Seventeen percent of Americans have some degree of irreversible hearing loss. Harvard Stem Cell Institute scientists want to bring it back.
The ears are sensitive instruments that can be permanently damaged by such ubiquitous sounds as the roar of a motorcycle engine, the bang of a firecracker, or the din of construction work.
The cells that collect sound information from the environment and send it to the brain are called hair cells. We are born with about 11,000 hair cells in each ear, and they need to last. We experience the slow progression of hearing loss as these fragile cells die due to excessive noises, exposure to certain drugs, and aging. As hair cells die, nearby brain cells that once carried sound information to the audio processing part of the brain also expire.
About a third of 65-year-olds identify as hearing impaired, a number that rises to half by age 75. The only available treatments for hearing loss are prosthetic devices, such as hearing aids and cochlear implants. These devices can improve hearing, but they don’t always meet patients’ expectations.
Harvard Stem Cell Institute (HSCI) investigators have made it their mission to develop new ways to prevent and treat hearing loss. Our researchers are quickly progressing in their goal to replace audio-assistive devices with biologically based therapies that treat the cause of the disease by protecting or replacing lost cells in the ear.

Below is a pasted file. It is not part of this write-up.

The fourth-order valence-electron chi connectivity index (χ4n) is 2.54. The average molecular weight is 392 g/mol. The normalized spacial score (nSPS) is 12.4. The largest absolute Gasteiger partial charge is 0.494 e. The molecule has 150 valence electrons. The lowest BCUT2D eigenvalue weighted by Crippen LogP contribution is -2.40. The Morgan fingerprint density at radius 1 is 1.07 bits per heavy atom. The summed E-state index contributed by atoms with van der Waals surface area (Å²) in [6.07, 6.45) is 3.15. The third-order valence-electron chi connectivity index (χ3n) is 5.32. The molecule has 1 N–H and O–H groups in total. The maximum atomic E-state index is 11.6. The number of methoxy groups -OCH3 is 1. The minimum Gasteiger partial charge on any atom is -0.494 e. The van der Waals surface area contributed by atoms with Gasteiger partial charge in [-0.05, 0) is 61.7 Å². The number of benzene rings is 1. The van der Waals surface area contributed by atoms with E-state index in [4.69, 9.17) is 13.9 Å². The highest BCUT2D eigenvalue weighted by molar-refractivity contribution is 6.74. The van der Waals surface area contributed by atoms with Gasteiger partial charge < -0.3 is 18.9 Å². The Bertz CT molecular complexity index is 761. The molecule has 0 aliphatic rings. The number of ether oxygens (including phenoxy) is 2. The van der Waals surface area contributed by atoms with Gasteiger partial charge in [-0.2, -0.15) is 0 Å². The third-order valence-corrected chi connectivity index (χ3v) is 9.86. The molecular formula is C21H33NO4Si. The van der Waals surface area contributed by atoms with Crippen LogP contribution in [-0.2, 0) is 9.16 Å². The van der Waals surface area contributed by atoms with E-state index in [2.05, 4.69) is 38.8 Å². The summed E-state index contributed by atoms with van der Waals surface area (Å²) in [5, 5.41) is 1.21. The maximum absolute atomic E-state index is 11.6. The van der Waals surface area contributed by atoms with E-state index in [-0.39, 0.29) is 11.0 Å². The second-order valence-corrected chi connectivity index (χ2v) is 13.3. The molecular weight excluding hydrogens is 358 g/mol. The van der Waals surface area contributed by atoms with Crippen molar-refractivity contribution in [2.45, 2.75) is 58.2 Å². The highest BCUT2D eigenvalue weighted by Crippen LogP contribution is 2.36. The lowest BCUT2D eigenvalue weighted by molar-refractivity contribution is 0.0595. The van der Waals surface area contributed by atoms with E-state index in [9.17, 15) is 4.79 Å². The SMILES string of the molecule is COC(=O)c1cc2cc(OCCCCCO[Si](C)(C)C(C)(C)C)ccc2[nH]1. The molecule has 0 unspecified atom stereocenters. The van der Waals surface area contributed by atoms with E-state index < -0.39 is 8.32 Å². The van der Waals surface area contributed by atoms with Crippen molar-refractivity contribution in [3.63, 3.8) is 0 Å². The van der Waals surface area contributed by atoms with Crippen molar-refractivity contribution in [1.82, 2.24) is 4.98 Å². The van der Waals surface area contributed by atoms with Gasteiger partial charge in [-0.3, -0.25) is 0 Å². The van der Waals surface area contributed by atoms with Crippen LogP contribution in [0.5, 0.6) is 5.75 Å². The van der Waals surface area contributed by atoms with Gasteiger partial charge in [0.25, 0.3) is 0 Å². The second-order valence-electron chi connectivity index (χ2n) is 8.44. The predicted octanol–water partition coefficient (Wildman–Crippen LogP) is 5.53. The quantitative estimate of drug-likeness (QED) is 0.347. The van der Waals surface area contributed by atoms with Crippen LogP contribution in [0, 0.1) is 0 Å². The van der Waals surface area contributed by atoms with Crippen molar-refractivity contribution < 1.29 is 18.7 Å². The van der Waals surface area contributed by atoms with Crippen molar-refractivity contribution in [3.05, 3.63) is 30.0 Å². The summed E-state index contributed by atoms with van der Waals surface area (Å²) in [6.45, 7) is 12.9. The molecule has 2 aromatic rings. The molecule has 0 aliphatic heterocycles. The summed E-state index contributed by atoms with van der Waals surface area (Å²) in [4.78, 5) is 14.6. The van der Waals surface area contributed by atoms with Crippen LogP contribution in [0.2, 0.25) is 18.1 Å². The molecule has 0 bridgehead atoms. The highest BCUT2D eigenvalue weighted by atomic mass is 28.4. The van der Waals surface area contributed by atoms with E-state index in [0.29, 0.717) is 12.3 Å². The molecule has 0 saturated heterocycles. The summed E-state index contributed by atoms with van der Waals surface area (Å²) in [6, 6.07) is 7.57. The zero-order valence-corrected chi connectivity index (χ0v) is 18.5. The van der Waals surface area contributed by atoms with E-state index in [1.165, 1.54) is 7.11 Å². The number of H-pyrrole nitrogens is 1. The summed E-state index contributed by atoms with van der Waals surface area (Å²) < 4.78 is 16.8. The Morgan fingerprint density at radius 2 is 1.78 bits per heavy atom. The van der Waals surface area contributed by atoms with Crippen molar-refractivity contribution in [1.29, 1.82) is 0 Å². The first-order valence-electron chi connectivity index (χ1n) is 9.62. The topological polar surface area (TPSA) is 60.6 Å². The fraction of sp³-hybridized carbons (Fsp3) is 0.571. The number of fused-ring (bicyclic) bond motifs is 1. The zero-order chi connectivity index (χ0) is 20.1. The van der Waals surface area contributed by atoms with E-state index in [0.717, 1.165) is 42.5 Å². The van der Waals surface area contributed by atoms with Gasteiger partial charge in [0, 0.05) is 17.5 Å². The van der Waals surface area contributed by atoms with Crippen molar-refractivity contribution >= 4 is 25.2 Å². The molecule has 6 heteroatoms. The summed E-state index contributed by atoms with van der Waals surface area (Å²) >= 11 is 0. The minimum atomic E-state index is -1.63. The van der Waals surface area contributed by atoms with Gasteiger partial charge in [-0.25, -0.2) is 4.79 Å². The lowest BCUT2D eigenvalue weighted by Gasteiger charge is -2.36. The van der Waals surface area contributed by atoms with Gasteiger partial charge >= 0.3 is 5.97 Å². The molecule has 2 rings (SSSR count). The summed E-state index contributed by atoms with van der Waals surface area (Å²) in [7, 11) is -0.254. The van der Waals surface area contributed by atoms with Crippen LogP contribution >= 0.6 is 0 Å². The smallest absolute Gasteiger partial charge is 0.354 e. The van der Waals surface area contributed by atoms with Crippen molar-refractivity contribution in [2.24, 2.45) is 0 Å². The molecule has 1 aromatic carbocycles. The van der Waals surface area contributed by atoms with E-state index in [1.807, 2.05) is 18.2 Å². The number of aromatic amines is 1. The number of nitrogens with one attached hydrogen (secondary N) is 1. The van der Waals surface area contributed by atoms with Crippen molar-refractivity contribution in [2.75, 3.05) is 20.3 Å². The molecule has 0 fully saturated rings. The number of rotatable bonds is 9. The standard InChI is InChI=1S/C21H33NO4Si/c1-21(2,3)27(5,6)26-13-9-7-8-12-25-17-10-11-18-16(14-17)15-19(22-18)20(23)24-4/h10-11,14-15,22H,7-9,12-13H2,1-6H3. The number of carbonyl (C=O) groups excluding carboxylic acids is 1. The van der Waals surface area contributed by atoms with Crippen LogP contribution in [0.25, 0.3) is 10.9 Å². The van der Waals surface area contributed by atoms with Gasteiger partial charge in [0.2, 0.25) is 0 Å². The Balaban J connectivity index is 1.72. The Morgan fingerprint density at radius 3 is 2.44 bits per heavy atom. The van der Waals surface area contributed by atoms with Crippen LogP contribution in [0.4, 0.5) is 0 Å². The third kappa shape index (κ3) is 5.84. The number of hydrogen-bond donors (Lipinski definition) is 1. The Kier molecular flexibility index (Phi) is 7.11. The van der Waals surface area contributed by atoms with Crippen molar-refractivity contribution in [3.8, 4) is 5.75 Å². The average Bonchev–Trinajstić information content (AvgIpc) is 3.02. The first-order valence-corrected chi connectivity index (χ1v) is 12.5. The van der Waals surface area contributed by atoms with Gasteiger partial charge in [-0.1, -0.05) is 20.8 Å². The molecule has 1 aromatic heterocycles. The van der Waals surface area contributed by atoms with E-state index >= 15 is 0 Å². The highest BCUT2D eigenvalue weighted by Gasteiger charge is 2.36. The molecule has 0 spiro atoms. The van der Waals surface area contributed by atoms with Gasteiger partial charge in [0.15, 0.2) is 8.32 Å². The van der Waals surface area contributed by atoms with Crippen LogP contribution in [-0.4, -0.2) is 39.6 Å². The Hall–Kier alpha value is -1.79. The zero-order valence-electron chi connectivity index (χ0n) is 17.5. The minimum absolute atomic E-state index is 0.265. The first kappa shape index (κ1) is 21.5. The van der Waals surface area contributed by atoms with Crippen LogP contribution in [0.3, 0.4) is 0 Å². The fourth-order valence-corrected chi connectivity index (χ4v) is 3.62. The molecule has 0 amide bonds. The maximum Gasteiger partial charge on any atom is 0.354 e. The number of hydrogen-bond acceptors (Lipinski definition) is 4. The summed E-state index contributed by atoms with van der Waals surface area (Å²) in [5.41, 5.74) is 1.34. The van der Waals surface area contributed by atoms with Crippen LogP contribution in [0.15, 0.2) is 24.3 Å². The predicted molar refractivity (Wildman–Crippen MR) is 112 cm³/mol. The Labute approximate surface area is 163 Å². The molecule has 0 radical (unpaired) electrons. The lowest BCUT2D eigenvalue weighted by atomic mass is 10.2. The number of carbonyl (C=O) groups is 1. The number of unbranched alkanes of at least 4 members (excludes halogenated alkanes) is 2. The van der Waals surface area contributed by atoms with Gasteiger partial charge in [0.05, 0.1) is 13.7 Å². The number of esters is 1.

Regeneration of Hair Cells
HSCI scientists have discovered which stem cells can become hair cells as well as the molecules that bring about this change. Using this information, our researchers are developing techniques to grow hair cells in the laboratory and implant them into the ear.
Stem cells can also be used to screen for drugs that could stimulate the regeneration of hair cells. This method has already produced drugs capable of partially restoring hearing in deaf rats. The next steps are identifying the right mixture of drugs that will regenerate the largest number of hair cells and assessing ways that these drugs can be delivered to the ear. The success in rodent models will eventually lead to drug tests in human stem cells.
Regeneration of Hair Cells
HSCI scientists have also learned how to coax stem cells into becoming brain cells. Experiments on stem cell-derived auditory neurons show that they will form new connections with damaged hair cells in a laboratory dish.
Excitingly, our investigators then found that when the stem cell-derived auditory neurons were transported into deaf animals, the neurons helped to re-establish broken connections and animal hearing was improved. Further research needs to be done to increase the effect of this procedure, as well as to develop other ways to make brain cells.
Using this method in the clinic could allow an individual patient to receive his or her own stem cell-derived auditory neurons, preventing rejection by the immune system. The final step before application to the human ear will be to determine the best surgical approaches for cell transplantation.